Re: Help, my developers are killing me with varchar2(4000)

From: <>
Date: Mon, 11 Aug 2008 20:38:53 -0700 (PDT)
Message-ID: <>

On Aug 11, 11:21 pm, Wolfram Roesler <> wrote:

> Of course it is bad style, but the question why this actualls IS bad (i. e.
> what bad things will happen with it) still hasn't been answered in this
> discussion.

The difference is one of outlook. Many application developers take the position that the DB is part of the application; it's just a bucket you can toss things into and fish out later on. Almost everybody else takes the view that the DB is a separate thing, and the app is just one of a number of tools that use it. This latter group includes the DBA, the bean counters who prowl the data, the managers who read the reports from the bean counters, and pretty much all the other stakeholders who depend on access to accurate data to do their jobs.

These people generally take the view that the database should contain as much semantic information as possible about the data that it contains, so making all your data long strings is heading in the opposite direction to what you want. Rather, you want to be as specific as possible at all times. That means if you're designing a database and you don't know what's going in a particular column, you find out. Don't be lazy and just say "oh, let's make it a big string and code around that"; find out what it is. If it's a date, use a date. If it's an integer, use an integer. If it's a PDF, use a BLOB. Most modern DBMSs have enough types to satisfy just about any requirement. Using them appropriately is a good thing. It conveys useful information. It also catches a whole raft of programming errors, such as when people try to stuff a string into a date column. If the column is correctly typed, that can't happen, but if it's a string, it will.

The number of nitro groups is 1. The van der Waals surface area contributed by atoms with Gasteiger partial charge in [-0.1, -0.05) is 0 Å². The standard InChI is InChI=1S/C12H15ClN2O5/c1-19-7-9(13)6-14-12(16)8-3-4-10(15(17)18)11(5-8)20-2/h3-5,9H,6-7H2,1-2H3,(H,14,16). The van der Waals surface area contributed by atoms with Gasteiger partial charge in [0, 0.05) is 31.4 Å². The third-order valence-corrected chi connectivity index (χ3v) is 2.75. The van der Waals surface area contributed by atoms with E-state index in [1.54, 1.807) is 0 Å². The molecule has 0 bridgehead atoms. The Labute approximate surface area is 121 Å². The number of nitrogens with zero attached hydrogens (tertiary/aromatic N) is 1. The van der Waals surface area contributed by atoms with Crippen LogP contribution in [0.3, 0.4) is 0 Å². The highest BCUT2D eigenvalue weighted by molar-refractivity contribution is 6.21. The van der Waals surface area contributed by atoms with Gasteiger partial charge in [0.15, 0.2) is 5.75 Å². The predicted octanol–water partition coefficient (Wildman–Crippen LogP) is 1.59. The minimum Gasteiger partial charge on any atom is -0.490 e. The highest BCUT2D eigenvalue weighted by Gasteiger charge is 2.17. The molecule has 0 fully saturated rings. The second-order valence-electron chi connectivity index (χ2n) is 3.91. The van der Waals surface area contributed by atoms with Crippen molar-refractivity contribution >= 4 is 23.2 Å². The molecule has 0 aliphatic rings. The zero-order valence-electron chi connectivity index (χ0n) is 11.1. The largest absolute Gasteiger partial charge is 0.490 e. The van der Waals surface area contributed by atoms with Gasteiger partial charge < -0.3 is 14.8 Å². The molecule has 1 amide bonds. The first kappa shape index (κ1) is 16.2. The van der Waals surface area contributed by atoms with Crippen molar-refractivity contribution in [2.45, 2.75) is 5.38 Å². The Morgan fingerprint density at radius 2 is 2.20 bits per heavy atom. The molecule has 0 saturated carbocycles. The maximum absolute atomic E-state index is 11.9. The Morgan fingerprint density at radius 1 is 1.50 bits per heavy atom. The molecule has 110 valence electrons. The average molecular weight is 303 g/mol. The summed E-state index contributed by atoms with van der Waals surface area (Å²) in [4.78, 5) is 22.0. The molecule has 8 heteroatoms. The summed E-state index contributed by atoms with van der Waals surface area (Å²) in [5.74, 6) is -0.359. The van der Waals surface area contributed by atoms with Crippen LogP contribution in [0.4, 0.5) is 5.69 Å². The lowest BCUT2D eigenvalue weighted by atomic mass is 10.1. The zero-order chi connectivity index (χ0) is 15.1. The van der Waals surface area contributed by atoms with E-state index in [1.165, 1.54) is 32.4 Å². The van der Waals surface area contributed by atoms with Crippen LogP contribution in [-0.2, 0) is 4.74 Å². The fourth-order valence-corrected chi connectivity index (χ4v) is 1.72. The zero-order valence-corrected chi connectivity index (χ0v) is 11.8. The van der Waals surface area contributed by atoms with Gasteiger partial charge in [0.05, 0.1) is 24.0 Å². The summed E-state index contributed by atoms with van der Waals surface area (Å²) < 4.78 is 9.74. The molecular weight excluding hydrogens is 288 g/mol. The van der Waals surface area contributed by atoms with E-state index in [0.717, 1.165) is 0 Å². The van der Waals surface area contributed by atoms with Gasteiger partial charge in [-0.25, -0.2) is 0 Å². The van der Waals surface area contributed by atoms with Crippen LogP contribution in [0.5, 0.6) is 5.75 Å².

Theere are also issues of scalability, both in data size and number of users. The world gets a lot more complex when your database leaves your test environment, where it had a few dozen rows per table and three or four users, and suddenly has a few million rows and a few hundred users. In such circumstances, I have seen few implementations of the "big bucket" data model survive for long. Most fail pretty quickly, because you need to do everything right if you want to scale up substantially.

  • Phil
Received on Mon Aug 11 2008 - 22:38:53 CDT

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